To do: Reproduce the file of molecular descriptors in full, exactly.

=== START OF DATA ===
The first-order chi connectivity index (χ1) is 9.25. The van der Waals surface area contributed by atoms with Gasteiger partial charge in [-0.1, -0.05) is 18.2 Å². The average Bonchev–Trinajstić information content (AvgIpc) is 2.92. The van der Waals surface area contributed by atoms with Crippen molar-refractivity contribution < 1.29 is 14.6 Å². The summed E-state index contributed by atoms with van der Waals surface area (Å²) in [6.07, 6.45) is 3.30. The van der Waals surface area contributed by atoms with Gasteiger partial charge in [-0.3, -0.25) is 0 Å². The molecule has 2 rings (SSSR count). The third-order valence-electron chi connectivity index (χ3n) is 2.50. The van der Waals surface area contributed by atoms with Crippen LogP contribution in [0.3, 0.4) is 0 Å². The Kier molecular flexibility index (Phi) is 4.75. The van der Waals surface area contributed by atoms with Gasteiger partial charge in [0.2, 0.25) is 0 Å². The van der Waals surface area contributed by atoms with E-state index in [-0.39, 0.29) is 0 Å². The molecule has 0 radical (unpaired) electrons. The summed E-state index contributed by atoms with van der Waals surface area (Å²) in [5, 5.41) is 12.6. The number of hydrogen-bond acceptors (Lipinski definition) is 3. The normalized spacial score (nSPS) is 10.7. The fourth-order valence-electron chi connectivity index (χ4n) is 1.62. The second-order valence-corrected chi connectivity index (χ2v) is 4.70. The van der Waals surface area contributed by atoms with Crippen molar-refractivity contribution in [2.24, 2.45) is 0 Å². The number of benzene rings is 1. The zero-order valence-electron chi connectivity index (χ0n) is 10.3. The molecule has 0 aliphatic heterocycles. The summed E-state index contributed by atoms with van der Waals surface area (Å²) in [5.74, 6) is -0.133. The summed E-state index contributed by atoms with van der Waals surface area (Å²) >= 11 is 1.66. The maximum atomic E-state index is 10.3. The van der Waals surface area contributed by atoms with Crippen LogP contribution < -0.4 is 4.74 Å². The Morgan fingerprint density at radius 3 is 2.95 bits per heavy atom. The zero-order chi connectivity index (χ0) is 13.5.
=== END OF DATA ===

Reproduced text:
The first-order chi connectivity index (χ1) is 9.25. The van der Waals surface area contributed by atoms with Gasteiger partial charge in [-0.1, -0.05) is 18.2 Å². The average Bonchev–Trinajstić information content (AvgIpc) is 2.92. The van der Waals surface area contributed by atoms with Crippen molar-refractivity contribution < 1.29 is 14.6 Å². The summed E-state index contributed by atoms with van der Waals surface area (Å²) in [6.07, 6.45) is 3.30. The van der Waals surface area contributed by atoms with Gasteiger partial charge in [-0.3, -0.25) is 0 Å². The molecule has 2 rings (SSSR count). The third-order valence-electron chi connectivity index (χ3n) is 2.50. The van der Waals surface area contributed by atoms with Crippen LogP contribution in [0.3, 0.4) is 0 Å². The Kier molecular flexibility index (Phi) is 4.75. The van der Waals surface area contributed by atoms with Gasteiger partial charge in [0.2, 0.25) is 0 Å². The van der Waals surface area contributed by atoms with E-state index in [-0.39, 0.29) is 0 Å². The molecule has 0 radical (unpaired) electrons. The summed E-state index contributed by atoms with van der Waals surface area (Å²) in [5, 5.41) is 12.6. The number of hydrogen-bond acceptors (Lipinski definition) is 3. The normalized spacial score (nSPS) is 10.7. The fourth-order valence-electron chi connectivity index (χ4n) is 1.62. The second-order valence-corrected chi connectivity index (χ2v) is 4.70. The van der Waals surface area contributed by atoms with Crippen molar-refractivity contribution in [2.24, 2.45) is 0 Å². The number of benzene rings is 1. The zero-order valence-electron chi connectivity index (χ0n) is 10.3. The molecule has 0 aliphatic heterocycles. The summed E-state index contributed by atoms with van der Waals surface area (Å²) in [5.74, 6) is -0.133. The summed E-state index contributed by atoms with van der Waals surface area (Å²) >= 11 is 1.66. The maximum atomic E-state index is 10.3. The van der Waals surface area contributed by atoms with Crippen LogP contribution < -0.4 is 4.74 Å². The Morgan fingerprint density at radius 3 is 2.95 bits per heavy atom. The zero-order chi connectivity index (χ0) is 13.5.